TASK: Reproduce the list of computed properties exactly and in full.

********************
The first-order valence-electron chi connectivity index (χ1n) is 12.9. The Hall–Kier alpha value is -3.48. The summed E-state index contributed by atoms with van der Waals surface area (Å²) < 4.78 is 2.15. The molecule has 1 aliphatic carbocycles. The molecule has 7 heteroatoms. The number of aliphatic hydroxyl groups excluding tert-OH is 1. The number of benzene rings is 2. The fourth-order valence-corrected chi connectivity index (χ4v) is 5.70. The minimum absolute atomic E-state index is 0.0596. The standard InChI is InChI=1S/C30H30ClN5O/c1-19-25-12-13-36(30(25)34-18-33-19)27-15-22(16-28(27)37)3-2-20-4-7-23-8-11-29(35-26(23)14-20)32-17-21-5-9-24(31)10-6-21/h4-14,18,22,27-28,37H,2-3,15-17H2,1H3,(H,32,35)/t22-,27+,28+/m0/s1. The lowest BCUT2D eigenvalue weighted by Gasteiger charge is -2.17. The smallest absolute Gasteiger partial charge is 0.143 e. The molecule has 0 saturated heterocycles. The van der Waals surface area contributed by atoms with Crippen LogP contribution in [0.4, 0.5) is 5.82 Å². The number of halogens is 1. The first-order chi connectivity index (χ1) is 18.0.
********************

The first-order valence-electron chi connectivity index (χ1n) is 12.9. The Hall–Kier alpha value is -3.48. The summed E-state index contributed by atoms with van der Waals surface area (Å²) < 4.78 is 2.15. The molecule has 1 aliphatic carbocycles. The molecule has 7 heteroatoms. The number of aliphatic hydroxyl groups excluding tert-OH is 1. The number of benzene rings is 2. The fourth-order valence-corrected chi connectivity index (χ4v) is 5.70. The minimum absolute atomic E-state index is 0.0596. The standard InChI is InChI=1S/C30H30ClN5O/c1-19-25-12-13-36(30(25)34-18-33-19)27-15-22(16-28(27)37)3-2-20-4-7-23-8-11-29(35-26(23)14-20)32-17-21-5-9-24(31)10-6-21/h4-14,18,22,27-28,37H,2-3,15-17H2,1H3,(H,32,35)/t22-,27+,28+/m0/s1. The lowest BCUT2D eigenvalue weighted by Gasteiger charge is -2.17. The smallest absolute Gasteiger partial charge is 0.143 e. The molecule has 0 saturated heterocycles. The van der Waals surface area contributed by atoms with Crippen LogP contribution in [0.4, 0.5) is 5.82 Å². The number of halogens is 1. The first-order chi connectivity index (χ1) is 18.0.